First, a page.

Earlier this morning, Netflix sent out an apologetic email informing Netflix subscribers about a new development: Henceforth, decreed CEO Reed Hastings, the word "Netflix" will now refer to only the streaming video service. DVDs (and now video games) will be banished to another site, which will look identical to the old Netflix but which will be called "Qwikster" and be, for all intents and purposes, totally separate from Netflix.
This is dumb.
What better way to celebrate the romance of Valentine's Day than watching a supercomputer robot defeat Jeopardy!'s two greatest champions in a man-on-machine trivia throwdown? Gather your significant other; strap him or her to a couch if you need to, because this is important. Tonight, the first round of a very special Jeopardy! tournament begins.
Surround sound at the movies allows audiences to get a 360-degree auditory experience, but MIT researchers want people to see the off-screen action as well. Their Surround Vision technology could let viewers turn toward the sound of copter blades and see the incoming helicopter before it appears on the TV screen.
A handheld Internet-connected device such as a smartphone could provide a personalized viewing screen, in addition to the main TV. Looking off toward the left or right would cue a new camera angle for the same scene to pop up on the handheld device.
By Russ JuskalianPosted 06.22.2009 at 5:19 pm 2 Comments
There are a lot more clips out there than what turns up using YouTube's keyword-search function. On sites such as Hulu.com, you can watch free TV shows and movies. And "vertical content" Web sites focus on single subjects, whether bird-watching or extreme sports.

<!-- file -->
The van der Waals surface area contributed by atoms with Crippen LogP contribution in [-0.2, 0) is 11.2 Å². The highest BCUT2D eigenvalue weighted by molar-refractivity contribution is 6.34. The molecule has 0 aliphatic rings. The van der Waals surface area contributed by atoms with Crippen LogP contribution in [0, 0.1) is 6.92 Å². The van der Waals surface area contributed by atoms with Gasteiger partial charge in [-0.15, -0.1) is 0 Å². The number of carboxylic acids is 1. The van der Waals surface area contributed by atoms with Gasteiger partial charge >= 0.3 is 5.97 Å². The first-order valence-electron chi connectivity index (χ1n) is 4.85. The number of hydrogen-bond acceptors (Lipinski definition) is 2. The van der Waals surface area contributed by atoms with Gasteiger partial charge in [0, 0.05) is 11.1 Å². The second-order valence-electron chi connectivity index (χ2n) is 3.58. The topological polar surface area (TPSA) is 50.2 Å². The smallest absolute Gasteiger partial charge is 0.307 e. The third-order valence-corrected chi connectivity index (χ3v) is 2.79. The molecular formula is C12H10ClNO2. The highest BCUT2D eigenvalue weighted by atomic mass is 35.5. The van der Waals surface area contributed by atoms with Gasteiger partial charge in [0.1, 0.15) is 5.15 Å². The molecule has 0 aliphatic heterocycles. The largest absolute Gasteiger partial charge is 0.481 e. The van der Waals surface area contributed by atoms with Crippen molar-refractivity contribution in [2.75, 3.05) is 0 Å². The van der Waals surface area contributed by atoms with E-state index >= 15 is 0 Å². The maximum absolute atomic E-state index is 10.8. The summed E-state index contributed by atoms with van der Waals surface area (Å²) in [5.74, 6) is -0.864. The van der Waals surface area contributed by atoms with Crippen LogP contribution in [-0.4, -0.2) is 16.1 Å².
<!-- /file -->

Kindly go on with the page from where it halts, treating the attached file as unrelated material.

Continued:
The new Fox series Fringe begins with a plane crash and ends with a whole lot of scientific freakiness. We spoke with creator J.J. Abrams about his latest show and what makes technology the perfect medium for dramatic terror
J.J. Abrams, creator of Alias and Lost and director of the forthcoming Star Trek movie, brings his spooky brand of science to bear on the new television series, Fringe, set to premiere September 9th on Fox. The show centers on a mad scientist, Dr. Walter Bishop (John Noble), who's sprung from a mental ward by his estranged son Peter Bishop (Joshua Jackson) and the blonde bombshell FBI agent Olivia Dunham (Anna Torv). Together, the unlikely trio sets out to solve paranormal mysteries on behalf of the US government. Think X-Files—only people believe them.
Popular Science: Where did your interest in science come from? J.J. Abrams: My grandfather was a huge inspiration. He was the owner of an electronics company, and after World War II he sold surplus radio and electronics kits to schools.